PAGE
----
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How complex is our immune system

Updated on May 18, 2009

The innate immune system is encoded within an individual’s defense from birth, it acts immediately since there is no need generate or express antigens, nor memory of prior exposure. It features barriers preventing entry, systems to deal with pathogens if they enter, and a system to recruit help and isolate the pathogen.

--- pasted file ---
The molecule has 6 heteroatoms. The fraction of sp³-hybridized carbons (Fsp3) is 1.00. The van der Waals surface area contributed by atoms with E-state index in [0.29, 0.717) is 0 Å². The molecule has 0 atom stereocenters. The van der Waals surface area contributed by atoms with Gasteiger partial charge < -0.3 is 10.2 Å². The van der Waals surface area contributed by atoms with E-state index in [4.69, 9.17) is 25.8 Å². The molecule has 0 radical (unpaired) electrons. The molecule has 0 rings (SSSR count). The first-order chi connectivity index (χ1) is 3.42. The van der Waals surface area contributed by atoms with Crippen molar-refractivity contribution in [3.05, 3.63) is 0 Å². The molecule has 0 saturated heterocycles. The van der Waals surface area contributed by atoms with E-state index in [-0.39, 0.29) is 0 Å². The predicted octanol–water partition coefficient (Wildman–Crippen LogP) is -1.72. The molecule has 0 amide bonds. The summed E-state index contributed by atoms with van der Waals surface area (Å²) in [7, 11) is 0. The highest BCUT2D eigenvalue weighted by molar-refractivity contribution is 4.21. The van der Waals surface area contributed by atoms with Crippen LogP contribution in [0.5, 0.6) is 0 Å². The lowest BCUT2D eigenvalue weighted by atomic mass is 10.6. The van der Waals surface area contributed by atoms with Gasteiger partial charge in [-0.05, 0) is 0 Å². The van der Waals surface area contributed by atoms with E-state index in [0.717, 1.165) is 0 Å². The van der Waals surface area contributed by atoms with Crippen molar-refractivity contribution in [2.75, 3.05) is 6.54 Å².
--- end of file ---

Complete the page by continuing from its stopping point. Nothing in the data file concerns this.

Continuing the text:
The best way to fight infection is to prevent entry and thus intrinsic barriers play a significant factor in innate immunity. These barriers include: physical/anatomical barriers such as our skin, mechanical barriers like mucous and cilia that help trap and flush microbes out, physiological barriers like pH and temperature that do not allow an environment for microbes to thrive in, chemical barriers like fatty acids or lysozymes that can directly destroy microbes, and microbiological barriers like normal flora on our skin that take up space preventing a niche for harmful microbes to open. If the microbe is able to evade the barriers it must be identified and stopped. One way to recognize pathogens is through highly conserved structures in microbes, called PAMPs. An example of a PAMP might be a cell wall or flagella, features that are shared with a variety of pathogens but not found in host cells. Phagocytic cells within and underneath the epithelial layer have receptors on the surface that bind to constituents of bacteria, and may include the mannose receptor, scavenger receptor, or complement receptor. In this process a bacteria will bind to the macrophage’s receptor leading to phagocytosis, which in combination with a lysosome destroy the pathogen.



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